Hottovy did not respond to queries seeking comment.
Reports are "too simplistic in how much sense this deal makes now," Lejuez said. There was a time in the past, he said, when Abercrombie's stock was cheaper and its potential internationally unknown when he would have been more bullish on a sale of the company.
Lejuez also cited factors in his report such as long leases on Abercrombie's European stores that are generating negative comparable store sales growth, a highly competitive teen apparel segment, and private equity's aversion to the volatility of specialty apparel retail. The analyst pointed to the LBOs of J.Crew Group Inc. and Gymboree Corp. as being disappointments for their respective buyers.
In November 2010, TPG Capital LP and Leonard Green & Partners LP, along with management, agreed to take J. Crew Group private in a deal valued at about $2.86 billion. Bain Capital LLC reached a deal to acquire Gymboree for $1.8 billion in October 2010.
The banker said that in hindsight, considering that there were no competing bidders, Leonard Green and TPG Capital ended up paying a very full-price for J.Crew, about 10 times to 12 times Ebitda.
Recently, fears of high commodity prices impacting earnings have subsided, and companies are now priced closer to "perfection," the banker said, making it unlikely private equity firms will find any bargains.
Another deal impediment is Abercrombie chief executive Michael Jeffries, Lejuez said, who is key to the retailer's future success. Jeffries is likely is not in favor of a buyout as he prefers to be in control of the company. A private equity firm would have to have a healthy relationship with Jeffries to make a deal likely, the analyst agreed.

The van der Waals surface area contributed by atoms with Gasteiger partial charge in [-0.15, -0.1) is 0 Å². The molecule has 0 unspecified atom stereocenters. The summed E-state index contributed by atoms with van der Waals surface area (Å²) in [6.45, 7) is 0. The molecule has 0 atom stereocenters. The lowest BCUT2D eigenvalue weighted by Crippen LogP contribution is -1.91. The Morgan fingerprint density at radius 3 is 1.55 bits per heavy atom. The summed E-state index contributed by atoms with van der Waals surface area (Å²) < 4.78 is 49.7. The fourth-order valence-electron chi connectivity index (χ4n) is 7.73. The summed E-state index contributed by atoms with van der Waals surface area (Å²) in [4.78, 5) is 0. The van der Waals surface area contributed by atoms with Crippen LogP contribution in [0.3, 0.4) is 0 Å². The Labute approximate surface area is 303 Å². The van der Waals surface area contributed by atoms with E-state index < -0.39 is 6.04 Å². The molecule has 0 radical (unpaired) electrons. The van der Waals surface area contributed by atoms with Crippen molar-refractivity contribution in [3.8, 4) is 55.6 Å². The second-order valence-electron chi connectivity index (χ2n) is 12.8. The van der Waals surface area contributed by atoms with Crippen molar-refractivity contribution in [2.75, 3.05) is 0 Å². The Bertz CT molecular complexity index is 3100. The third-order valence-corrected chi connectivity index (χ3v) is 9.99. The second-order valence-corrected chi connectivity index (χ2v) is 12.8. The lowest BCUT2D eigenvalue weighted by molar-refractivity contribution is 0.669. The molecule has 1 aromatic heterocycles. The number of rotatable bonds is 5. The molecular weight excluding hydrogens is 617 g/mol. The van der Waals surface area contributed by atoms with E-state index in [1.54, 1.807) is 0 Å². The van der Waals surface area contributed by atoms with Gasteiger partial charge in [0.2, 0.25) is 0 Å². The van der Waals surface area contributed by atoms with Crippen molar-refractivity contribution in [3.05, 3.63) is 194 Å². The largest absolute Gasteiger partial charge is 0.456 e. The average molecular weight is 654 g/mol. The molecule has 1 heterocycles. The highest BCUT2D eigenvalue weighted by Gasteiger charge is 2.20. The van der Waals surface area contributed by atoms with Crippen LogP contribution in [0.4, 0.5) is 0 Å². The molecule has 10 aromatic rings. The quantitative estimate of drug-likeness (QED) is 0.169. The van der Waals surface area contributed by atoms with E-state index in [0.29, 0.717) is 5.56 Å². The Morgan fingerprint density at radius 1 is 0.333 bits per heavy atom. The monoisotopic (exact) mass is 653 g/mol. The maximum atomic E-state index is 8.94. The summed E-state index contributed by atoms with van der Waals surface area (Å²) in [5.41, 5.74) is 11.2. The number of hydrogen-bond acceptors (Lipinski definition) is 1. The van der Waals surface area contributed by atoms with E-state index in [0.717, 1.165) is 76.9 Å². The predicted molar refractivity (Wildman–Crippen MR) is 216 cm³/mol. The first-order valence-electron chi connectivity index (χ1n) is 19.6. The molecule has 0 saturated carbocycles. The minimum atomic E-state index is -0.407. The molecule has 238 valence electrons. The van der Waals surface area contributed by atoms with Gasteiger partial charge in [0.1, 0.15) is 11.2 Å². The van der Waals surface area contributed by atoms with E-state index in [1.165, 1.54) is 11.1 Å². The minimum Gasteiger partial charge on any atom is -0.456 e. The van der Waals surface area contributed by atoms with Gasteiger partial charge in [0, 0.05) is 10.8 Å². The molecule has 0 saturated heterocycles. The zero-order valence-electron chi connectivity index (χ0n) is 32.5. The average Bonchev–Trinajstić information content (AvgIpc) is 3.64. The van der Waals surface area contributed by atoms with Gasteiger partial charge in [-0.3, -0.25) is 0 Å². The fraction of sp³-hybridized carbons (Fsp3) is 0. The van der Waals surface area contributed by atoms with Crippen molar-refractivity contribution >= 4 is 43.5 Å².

Abercrombie declined to comment for this story.
The banker said that the only retail target under serious consideration for a leveraged buyout currently is Collective Brands Inc., with perhaps one other smaller opportunity in terms of valuation up for grabs. On Aug. 24, 2011, Collective Brands announced it had retained Perella Weinberg Partners LP and consulting firm Kurt Salmon Associates to advise on strategic alternatives including a sale.
Another private equity source pointed to firms that paid high prices for retailers in 2006 and 2007, and ended up recording losses on some of those deals. Most notably, the $1.3 billion buyout by Apollo Management LP, NRDC Real Estate Advisors I LLC and Silver Point Capital Fund Investments LLC of Linens 'n Things Inc. in Novemer 2005, ended in disaster when Linens filed for Chapter 11 protection in May 2008. The investors sunk $633 million into the retailer.
A private equity source said not only are firms practicing restraint, but sellers are expecting generous multiples, and if they don't receive the expected valuation, they are pulling their companies off the auction block.
Other private companies such as Tumi Inc., which filed for an IPO on Dec. 13, recognize the valuations being achieved by publicly-held companies such as Michael Kors Holdings Ltd., and are choosing initial public offerings instead. After pricing at $20 per share in its Dec. 15 stock market debut, Michael Kors traded Friday at $47.59.
Instead of chasing mega-deals, private equity buyers are likely to consider bidding for assets put on the auction block by publicly held apparel conglomerates such as PVH Corp., Liz Claiborne Inc. and VF Corp., sources said. For example, PVH's heritage business could be a worthwhile acquisition at a fair valuation, said the private equity source.
PVH's chief executive Emmanuel Chirico told The Deal in early January that it is considering divesting its Heritage Brands business consisting of Van Heusen, Izod, Arrow and Bass brands.